Last, I had to include this, as this has to be one of the most unique and effective recycling ideas of which I've ever heard.
 Cooking with an old PC!

Photo from Komar . org

Most of us either have an older PC sitting at home or can pick one up for just a few dollars at a thrift store (or even less at a yard sale). I have linked to instructions (and modifications that allow toasting and heating cans) made by someone else "Hottest PC Ever . I think you'd have to use charcoal or wood with this, because it's not deep enough to use with newspaper -- you could try it, though. I like that the case design allows for the kebabs they show to be suspended over the flame.

Photo from Coolest Gadgets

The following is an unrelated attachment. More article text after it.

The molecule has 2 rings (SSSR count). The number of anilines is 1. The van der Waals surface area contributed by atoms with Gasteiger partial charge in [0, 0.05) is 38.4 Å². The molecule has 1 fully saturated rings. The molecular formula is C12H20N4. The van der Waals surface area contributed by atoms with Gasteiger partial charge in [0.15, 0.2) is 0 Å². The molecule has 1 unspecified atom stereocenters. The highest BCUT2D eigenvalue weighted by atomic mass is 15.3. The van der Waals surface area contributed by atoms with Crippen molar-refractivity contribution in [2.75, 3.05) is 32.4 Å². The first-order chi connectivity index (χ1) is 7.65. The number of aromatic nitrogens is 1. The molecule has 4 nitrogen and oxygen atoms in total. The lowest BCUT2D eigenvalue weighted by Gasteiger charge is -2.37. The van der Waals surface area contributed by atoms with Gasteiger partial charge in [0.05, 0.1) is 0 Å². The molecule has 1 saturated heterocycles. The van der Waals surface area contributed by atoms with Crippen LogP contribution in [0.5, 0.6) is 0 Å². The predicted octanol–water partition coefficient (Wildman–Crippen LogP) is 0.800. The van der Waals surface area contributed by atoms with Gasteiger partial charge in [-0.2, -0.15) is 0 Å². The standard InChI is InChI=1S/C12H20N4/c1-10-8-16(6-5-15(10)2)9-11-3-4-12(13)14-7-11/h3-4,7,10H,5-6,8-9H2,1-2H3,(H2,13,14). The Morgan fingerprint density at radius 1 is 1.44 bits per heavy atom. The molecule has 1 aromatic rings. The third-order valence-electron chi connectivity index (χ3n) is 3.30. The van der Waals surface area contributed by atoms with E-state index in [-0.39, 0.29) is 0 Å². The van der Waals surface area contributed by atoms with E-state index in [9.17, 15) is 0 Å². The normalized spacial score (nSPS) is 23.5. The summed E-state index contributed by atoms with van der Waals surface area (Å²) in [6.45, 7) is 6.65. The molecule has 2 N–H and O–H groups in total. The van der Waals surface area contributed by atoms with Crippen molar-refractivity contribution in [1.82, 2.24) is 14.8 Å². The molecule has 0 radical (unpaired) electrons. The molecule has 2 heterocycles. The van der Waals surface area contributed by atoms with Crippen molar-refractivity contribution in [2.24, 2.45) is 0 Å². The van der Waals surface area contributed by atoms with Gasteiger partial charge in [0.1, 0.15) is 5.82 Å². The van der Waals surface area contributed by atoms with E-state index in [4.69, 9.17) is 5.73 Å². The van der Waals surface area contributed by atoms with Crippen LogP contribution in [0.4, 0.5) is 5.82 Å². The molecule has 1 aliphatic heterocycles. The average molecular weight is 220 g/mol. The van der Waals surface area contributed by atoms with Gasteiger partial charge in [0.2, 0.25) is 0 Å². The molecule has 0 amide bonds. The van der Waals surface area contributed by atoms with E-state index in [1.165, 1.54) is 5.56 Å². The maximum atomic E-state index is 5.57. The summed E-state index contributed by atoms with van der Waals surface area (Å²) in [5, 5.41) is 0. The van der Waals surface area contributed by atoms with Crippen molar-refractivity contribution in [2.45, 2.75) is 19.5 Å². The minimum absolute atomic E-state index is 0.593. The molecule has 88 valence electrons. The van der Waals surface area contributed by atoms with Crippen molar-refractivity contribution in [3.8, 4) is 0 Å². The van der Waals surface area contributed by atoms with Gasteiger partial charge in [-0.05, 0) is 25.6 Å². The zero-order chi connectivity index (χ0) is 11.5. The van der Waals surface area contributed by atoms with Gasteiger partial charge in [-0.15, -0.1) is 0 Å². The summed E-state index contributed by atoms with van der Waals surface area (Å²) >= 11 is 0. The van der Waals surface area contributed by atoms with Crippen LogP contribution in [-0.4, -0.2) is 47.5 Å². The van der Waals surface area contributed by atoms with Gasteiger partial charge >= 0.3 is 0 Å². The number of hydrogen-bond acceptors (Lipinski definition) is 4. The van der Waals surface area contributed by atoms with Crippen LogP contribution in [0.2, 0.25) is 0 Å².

Please realize that due to carbon monoxide, all of the above are outdoor techniques.

Tuesday, December 27, 2011

Cut Your Food Budget & Convenience Foods

There are small ways to save money that add up to quite a lot if you have several children, if you have a big credit card bill, or if you have trouble living within your budget. It's obvious that spending has to be cut back, but if you are already careful with your spending, sometimes the only thing left to cut back is your food budget. How?

First, as I've continually encouraged, buy as much as you can on sale. That's why I talk about the great deals in local grocery stores and encourage you to buy by the case when possible, or at least to buy as many cans/boxes as you can afford of non-perishables or perishables that store well. If you can save about half the price of an item, as butter was last week in two grocery stores, then you can afford to eat well on a budget all year.